Recently, attacks involving Cobalt Strike being installed on Windows servers with Apache web service have been identified. Seeing from the logs, it can be inferred that the threat actor attacked poorly managed web servers or those with unpatched vulnerabilities.

Cobalt Strike is a commercial penetration testing tool, and it is recently being used as a medium to dominate the internal system in the majority of attacks including APT and ransomware. AhnLab products are equipped with a process memory-based detection method and behavior-based detection feature that can counter the beacon backdoor which is used from the Cobalt Strike’s initial invasion stage to spread internally.

Figure 10. Memory detection log for Cobalt Strike


Administrators must check for the file upload vulnerability in web servers to prevent the initial infiltration path of web shell uploads in advance. Furthermore, the password must be changed periodically and access control measures must be put in place to respond to lateral movement attacks using stolen account credentials. Also, V3 should be updated to the latest version so that malware infection can be prevented.

File Detection
– Backdoor/Win.CobaltStrike.C5538818 (2023.11.08.00)
– Trojan/Win.Generic.R605627 (2023.09.15.01)
– Malware/Win64.RL_Backdoor.R363496 (2021.01.18.05)
– Downloader/Win.CobaltStrike.C5538917 (2023.11.09.01)
– Downloader/Win.CobaltStrike.C5538829 (2023.11.08.00)
– Backdoor/Win.Gh0stRAT.C4976986 (2023.06.04.01)
– Malware/Win32.RL_Generic.R356011 (2020.11.22.01)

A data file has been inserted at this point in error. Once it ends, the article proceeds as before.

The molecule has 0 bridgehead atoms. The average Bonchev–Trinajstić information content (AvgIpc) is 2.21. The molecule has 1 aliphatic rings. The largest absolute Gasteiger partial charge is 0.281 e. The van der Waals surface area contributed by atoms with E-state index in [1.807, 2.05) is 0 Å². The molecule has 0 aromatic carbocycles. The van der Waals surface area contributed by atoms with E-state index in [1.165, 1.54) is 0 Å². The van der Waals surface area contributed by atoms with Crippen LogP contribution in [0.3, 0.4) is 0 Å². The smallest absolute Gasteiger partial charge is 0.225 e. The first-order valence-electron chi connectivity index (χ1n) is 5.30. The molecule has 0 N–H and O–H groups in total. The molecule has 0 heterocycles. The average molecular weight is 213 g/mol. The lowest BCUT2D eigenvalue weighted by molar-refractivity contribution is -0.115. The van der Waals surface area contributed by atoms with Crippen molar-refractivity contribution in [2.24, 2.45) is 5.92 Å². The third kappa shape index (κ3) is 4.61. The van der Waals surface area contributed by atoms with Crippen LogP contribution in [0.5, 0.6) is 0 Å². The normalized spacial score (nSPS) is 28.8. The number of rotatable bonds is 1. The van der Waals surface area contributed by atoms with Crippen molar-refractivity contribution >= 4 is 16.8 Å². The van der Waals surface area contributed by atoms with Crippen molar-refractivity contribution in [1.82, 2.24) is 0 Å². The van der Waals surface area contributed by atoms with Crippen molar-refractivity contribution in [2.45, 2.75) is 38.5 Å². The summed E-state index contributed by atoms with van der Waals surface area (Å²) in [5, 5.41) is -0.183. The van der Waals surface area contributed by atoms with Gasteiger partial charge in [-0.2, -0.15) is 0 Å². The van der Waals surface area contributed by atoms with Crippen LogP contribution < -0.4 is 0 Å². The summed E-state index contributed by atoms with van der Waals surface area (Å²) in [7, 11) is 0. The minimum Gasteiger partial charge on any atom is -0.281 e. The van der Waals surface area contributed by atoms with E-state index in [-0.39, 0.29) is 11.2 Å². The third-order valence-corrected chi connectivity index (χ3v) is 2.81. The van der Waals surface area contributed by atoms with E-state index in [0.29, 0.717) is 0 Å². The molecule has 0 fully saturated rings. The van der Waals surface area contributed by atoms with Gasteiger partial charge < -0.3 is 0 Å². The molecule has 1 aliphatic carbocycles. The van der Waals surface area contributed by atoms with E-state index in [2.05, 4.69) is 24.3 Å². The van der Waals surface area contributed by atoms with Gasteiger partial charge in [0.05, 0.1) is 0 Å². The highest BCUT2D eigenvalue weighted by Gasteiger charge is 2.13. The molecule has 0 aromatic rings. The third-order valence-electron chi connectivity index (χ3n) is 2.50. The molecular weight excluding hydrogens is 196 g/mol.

– CoinMiner/Win.XMRig.C5539322 (2023.11.09.01)
– WebShell/PHP.Generic.S1912 (2022.09.27.02)
– WebShell/PHP.Small.S1690 (2021.10.26.02)

Behavior Detection
– InitialAccess/DETECT.Event.M11450
– Connection/EDR.Behavior.M2650

Memory Detection
– Backdoor/Win.CobaltStrike.XM79
– Downloader/Win.CobaltStrike.XM83


– 719253ddd9c49a5599b4c8582703c2fa: CobaltStrike Beacon (3JONXp.exe)
– 594365ee18025eb9c518bb266b64f3d2: CobaltStrike Beacon (3JONXp-Signed.exe)
– d4015f101a53555f6016f2f52cc203c3: CobaltStrike Beacon (256.exe)
– 1842271f3dbb1c73701d8c6ebb3f8638: CobaltStrike Beacon (256-Signed.exe)
– 36064bd60be19bdd4e4d1a4a60951c5f: CobaltStrike Stager (test.exe)
– 5949d13548291566efff20f03b10455c: CobaltStrike Stager (artifact_x64.exe)
– c9e9ef2c2e465d3a5e1bfbd2f32ce5cd: CobaltStrike Stager (artifact_x64-signed.vmp.exe)
– 85e191a1fff9f6d09fb46807fd2dea37: Gh0st RAT (1.exe)
– b269dd0b89d404d5ad20851e0d5c322e: Gh0st RAT (server.exe)
– 205c12fabb38b13c42b947e80dc3d53a: XMRig (svchost.exe)
– 6b837fafaa1fbc2a4ddb35a748f4c11e: PHP WebShell (helper.php)
– f9d6a75875991086e1fb5985fc239df3: PHP WebShell (s.php)

– hxxp://121.135.44[.]49:808/ptj: CobaltStrike Beacon
– hxxp://121.135.44[.]49:808/updates.rss: CobaltStrike Beacon
– hxxp://121.135.44[.]49:808/ga.js: CobaltStrike Beacon
– 202.30.19[.]218:521: Gh0st RAT
– gd.one188[.]one:520: Gh0st RAT

Download URLs
– hxxp://121.135.44[.]49:808/a4vR: CobaltStrike Stager
– hxxp://www.beita[.]site/api/2:2053: CobaltStrike Stager

AhnLab EDR protects the endpoint environment by delivering behavioral detection, advanced analysis, holistic visibility, and proactive threat hunting. For more information about the product, please visit our official website.